Louis Raymond experiments in his own gardens like

a mad scientist, searching out plants that most people have

never seen before & figuring out how to make them perform.- The Boston Globe

…Louis Raymond ensures that trees can grow in Brooklyn…

or just about any other place where concrete consumes

the dirt and skyscrapers shield the sunshine.- USA Today

 
 

NEW Trips to Take!

Myrtle's easy when the conditions are right.

 
 
 
 

NEW Plants to Try!

Louis tries to capture the exact words to describe the fleeting but deep pleasures to be found in these Summer-into-Autumn incredibles.

 
 
 
 

New Gardening to Do!

Allergic to bees? You can still have an exciting garden, full of flowers and color and wildlife.

 
 
 
 

Plant Profiles

The Best Season Ever: 'Whoa Nellie' Holly & Friends

Ilex Whoa Nellie 092019 640

 

This past Spring, I finally sprang for the gold-leaved cultivar of Nelly Stevens holly, 'Whoa Nellie'. Its new leaves are a stunning contrast to the glossy dark green of the mature ones. 

 

The way to have even more of the colorful young foliage is, of course, to stimulate the shrub to grow: Another leaf is formed every inch or so of each new stem. My young starter plant was barely tall enough to pinch, so encouragement of new growth was, instead, a matter of potting-up. Ilex 'Whoa Nellie' is hardy only to Zone 6, so southern New England is the northern limit of its hardiness. I'll plant mine in the garden only after it has become much larger, which means several years in a container.

 

Over the Summer, it became colorfully clear that, as I had hastily reworked countless potted plants that Spring, stray tubers had found their way into the mound of potting soil. 'Whoa Nellie' started the Summer as a soloist, but she's finishing the season as an ensemble player. 

 

First, shoots of a remarkable groundcover emerged. Gloxinia nematanthodes is native to the Andes, where its small, quickly-ramifying tubers colonize wide patches. See how prolific its underground growth is here, in shots taken when I potted up my colony the year before. I potted up yet again this past March, in joy but also in haste: In the process, I again released dozens of tiny tubers, enabling Gloxinia nematanthodes to appear in about a half dozen different containers.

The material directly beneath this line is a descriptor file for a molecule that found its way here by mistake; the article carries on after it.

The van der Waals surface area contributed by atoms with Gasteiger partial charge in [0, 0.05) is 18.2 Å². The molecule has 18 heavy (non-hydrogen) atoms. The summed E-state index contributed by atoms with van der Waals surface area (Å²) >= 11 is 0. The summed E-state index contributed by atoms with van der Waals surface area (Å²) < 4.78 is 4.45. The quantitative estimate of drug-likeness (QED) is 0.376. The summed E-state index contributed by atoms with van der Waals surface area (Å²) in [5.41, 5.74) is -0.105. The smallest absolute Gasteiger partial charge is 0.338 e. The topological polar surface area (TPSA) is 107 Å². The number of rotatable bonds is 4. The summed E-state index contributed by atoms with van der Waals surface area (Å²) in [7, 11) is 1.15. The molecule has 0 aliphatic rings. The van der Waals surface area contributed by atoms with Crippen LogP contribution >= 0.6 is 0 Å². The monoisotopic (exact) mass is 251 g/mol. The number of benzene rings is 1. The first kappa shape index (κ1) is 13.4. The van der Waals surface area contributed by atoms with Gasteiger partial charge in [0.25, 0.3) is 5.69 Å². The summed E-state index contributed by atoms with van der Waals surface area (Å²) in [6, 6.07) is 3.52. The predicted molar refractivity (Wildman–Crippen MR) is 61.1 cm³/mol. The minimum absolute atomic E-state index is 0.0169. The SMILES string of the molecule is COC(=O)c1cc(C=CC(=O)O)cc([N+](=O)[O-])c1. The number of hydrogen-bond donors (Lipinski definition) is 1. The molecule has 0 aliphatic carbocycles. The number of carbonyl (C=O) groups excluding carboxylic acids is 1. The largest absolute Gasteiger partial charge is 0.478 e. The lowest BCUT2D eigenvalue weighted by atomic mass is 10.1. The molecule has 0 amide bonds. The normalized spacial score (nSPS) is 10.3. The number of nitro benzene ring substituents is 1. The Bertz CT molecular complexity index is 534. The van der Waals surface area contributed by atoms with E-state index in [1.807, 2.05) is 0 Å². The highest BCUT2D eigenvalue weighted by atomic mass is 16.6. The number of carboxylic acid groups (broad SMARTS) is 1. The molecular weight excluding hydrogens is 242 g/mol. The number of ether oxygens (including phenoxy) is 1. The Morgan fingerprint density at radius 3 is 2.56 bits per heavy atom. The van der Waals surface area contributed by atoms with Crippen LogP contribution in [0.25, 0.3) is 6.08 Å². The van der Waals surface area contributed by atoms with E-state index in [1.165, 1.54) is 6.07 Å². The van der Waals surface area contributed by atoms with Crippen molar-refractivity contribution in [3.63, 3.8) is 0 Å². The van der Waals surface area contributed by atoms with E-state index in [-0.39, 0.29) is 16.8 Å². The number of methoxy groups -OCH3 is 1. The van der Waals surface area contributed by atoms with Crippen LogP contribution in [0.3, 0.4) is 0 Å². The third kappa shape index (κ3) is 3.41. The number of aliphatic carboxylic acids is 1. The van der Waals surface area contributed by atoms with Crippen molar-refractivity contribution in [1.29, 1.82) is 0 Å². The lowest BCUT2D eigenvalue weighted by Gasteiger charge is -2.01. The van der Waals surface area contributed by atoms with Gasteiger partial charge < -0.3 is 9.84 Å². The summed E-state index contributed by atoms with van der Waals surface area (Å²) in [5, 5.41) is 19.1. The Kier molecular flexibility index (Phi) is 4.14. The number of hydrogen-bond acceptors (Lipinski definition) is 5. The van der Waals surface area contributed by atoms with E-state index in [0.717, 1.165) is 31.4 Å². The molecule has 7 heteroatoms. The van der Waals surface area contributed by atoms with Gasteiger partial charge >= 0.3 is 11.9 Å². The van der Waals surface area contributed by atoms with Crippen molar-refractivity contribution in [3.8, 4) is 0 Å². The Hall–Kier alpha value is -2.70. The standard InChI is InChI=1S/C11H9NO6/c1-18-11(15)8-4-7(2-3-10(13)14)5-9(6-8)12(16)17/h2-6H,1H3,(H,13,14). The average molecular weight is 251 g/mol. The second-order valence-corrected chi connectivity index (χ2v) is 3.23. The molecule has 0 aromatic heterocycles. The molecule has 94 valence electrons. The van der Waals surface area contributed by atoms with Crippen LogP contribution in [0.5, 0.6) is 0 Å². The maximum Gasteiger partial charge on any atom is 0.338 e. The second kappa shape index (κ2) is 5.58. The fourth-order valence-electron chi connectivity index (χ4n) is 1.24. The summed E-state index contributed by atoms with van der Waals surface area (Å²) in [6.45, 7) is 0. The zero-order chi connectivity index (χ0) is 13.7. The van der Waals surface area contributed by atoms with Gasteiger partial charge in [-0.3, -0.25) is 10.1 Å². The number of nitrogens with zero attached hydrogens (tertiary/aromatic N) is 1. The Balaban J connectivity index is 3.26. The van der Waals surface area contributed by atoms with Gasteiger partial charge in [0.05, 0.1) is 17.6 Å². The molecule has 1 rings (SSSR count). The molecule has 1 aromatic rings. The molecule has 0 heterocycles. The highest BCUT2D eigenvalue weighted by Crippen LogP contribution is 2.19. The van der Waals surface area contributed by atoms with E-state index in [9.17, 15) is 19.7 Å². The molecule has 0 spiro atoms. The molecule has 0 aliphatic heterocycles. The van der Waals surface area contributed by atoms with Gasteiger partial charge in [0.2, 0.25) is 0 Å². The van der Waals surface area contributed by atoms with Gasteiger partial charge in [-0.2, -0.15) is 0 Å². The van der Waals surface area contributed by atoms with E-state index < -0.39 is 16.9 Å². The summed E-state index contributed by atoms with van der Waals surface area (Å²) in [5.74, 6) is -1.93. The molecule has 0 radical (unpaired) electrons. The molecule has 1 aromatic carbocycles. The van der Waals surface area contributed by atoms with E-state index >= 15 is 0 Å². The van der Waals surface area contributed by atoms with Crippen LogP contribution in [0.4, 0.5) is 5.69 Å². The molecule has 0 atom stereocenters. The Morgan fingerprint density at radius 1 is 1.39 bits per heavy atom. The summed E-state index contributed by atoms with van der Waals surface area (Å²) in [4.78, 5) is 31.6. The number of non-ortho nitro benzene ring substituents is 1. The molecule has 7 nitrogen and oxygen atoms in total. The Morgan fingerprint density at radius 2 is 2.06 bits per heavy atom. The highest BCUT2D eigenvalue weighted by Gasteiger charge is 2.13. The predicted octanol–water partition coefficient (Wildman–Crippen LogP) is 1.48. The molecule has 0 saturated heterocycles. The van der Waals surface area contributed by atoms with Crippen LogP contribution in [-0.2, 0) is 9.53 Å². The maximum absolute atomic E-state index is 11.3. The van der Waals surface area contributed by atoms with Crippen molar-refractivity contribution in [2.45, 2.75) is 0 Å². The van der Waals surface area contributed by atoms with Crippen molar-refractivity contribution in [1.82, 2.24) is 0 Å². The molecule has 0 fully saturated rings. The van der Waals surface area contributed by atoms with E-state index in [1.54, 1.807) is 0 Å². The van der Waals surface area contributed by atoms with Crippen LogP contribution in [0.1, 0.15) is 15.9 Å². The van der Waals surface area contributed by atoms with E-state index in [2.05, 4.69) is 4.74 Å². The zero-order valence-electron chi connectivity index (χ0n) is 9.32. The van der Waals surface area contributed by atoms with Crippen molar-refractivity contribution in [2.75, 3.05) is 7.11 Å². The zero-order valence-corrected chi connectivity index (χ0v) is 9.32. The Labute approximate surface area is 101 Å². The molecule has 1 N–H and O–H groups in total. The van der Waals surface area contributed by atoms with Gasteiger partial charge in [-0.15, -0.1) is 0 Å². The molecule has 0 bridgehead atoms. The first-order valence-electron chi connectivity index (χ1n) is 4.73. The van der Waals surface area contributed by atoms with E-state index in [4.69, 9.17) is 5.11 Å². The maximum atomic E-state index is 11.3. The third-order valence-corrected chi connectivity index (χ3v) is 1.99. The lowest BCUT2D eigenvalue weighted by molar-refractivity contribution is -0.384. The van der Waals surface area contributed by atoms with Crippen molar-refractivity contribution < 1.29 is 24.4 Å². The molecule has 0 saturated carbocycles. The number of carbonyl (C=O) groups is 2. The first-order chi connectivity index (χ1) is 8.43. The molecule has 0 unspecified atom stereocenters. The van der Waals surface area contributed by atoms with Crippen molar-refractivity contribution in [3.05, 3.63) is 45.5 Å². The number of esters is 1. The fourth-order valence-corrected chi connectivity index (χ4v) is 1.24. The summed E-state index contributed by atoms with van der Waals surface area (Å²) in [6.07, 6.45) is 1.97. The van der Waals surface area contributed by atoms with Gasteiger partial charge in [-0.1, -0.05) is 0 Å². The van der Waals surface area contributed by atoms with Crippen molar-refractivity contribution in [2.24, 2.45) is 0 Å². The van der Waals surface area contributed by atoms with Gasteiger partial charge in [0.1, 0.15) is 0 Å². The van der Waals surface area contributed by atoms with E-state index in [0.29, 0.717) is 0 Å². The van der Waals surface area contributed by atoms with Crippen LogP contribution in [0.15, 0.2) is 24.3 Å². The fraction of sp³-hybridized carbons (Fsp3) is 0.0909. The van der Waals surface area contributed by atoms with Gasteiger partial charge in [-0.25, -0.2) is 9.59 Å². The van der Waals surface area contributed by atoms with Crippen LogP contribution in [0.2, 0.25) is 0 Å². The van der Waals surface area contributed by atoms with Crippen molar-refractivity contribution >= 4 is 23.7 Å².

It's been a happy accident, in that the thickly-growing stems are weedproof and, sometime in August, they become ornamented by fiery flowers. My cultivar is 'Evita', the only form available so far; presumably, its flowers are even more colorful than those of the straight species.

 

Gloxinia nemantathodes Evita Hedychium Vanila Ice 092019 640

 

The yellow details of the flowers of 'Evita' chimed right in with the yellow leaves of 'Whoa Nellie', pulling along the flowers' main hues—incendiary orange and red—in the process. This wasn't a surprise: Given the loud-and-proud cultivar names of each, the pairing was likely to work regardless of the actual colors at hand. 

 

The best of the variegated tropical gingers emerged next. I had grabbed a few of what I had mistaken as dead rhizomes of Hedychium 'Vanilla Ice' to cover the pot's drainage hole. The quite-alive rhizomes sent up typically thick and spear-like shoots, which easily poked up amid the roots of 'Whoa Nellie' and the slender tubers of 'Evita'.  

 

Hedychium Vanila Ice lower 092019 640

 

Leaves of 'Vanilla Ice' are so much brighter than those of the classic variegate, 'Dr. Moy', that I grow large pots of 'Vanilla Ice' each year for their foliage alone. Very late in the season, flower spikes emerge. Even they are variegated.

 

Hedychium Vanilla Ice bud 102211 640

 

After the 'Vanilla Ice' containers are back in the greenhouse for the Winter, the flowers themselves show; the shot below was taken one December. 

 

Hedychium Vanilla Ice in bloom 112611 640

 

My container had begun the season as a young solo specimen of 'Whoa Nellie' but, by September, had transformed into a mixed planting in which 'Whoa Nellie' was just the second banana. 'Evita' is a stylish groundcover that I'll be happy to retain. But the canes of 'Vanilla Ice' are overwhelming. I'll cut them down after they've finished flowering. 

 

Ilex Whoa Nellie Gloxinia nemantathodes Evita Hedychium Vanila Ice overall 092019 640

 

In March, I'll repot the holly, extracting the thick Hedychium rhizomes from its root ball—while also, probably, sprinkling plenty of tiny new tubers of 'Evita' onto the potting bench's mound of soil. My 2016 forecast is for still more containers graced by 'Evita'. As long as those containers' intended plants are celebrating hot colors—and will mature to a foot high or taller, which will keep them comfortably above 'Evita'—the inadvertent addition of this gloxinia will be a boon.

 

 

Here's how to grow Ilex 'Nellie R. Stevens', of which 'Whoa Nellie' is a sport. Its handling and hardiness are the same.

 

Here's how to grow Hedychium 'Daniel Weeks', whose hardiness and handling are the same as those of 'Vanilla Ice'. 

 

Here's how to grow Sinningia 'Towering Inferno'; its hardiness and handling are the same as for Gloxinia nematanthodes 'Evita'.

 
 
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